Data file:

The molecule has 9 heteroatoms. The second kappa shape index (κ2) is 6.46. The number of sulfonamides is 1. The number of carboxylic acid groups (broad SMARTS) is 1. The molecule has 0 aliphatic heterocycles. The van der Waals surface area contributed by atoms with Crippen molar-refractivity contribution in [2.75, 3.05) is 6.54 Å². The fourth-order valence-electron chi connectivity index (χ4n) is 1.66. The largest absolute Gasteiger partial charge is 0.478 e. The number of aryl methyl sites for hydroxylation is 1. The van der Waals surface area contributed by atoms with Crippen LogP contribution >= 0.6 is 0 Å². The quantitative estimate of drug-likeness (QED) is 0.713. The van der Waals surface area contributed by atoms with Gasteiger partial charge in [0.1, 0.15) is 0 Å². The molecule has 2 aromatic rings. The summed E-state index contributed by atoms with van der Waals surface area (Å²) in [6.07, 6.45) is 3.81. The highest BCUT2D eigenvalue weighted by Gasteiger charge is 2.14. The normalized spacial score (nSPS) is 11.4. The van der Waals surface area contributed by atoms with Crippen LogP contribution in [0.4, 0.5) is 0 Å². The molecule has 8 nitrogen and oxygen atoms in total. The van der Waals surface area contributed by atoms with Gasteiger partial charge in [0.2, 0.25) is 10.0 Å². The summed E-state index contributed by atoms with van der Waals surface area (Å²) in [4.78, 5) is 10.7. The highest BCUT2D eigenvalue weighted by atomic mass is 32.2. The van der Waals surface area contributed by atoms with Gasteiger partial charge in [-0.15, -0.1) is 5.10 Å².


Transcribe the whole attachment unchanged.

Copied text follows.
The molecule has 9 heteroatoms. The second kappa shape index (κ2) is 6.46. The number of sulfonamides is 1. The number of carboxylic acid groups (broad SMARTS) is 1. The molecule has 0 aliphatic heterocycles. The van der Waals surface area contributed by atoms with Crippen molar-refractivity contribution in [2.75, 3.05) is 6.54 Å². The fourth-order valence-electron chi connectivity index (χ4n) is 1.66. The largest absolute Gasteiger partial charge is 0.478 e. The number of aryl methyl sites for hydroxylation is 1. The van der Waals surface area contributed by atoms with Crippen LogP contribution >= 0.6 is 0 Å². The quantitative estimate of drug-likeness (QED) is 0.713. The van der Waals surface area contributed by atoms with Gasteiger partial charge in [0.1, 0.15) is 0 Å². The molecule has 2 aromatic rings. The summed E-state index contributed by atoms with van der Waals surface area (Å²) in [6.07, 6.45) is 3.81. The highest BCUT2D eigenvalue weighted by Gasteiger charge is 2.14. The normalized spacial score (nSPS) is 11.4. The van der Waals surface area contributed by atoms with Crippen LogP contribution in [0.4, 0.5) is 0 Å². The molecule has 8 nitrogen and oxygen atoms in total. The van der Waals surface area contributed by atoms with Gasteiger partial charge in [0.2, 0.25) is 10.0 Å². The summed E-state index contributed by atoms with van der Waals surface area (Å²) in [4.78, 5) is 10.7. The highest BCUT2D eigenvalue weighted by atomic mass is 32.2. The van der Waals surface area contributed by atoms with Gasteiger partial charge in [-0.15, -0.1) is 5.10 Å².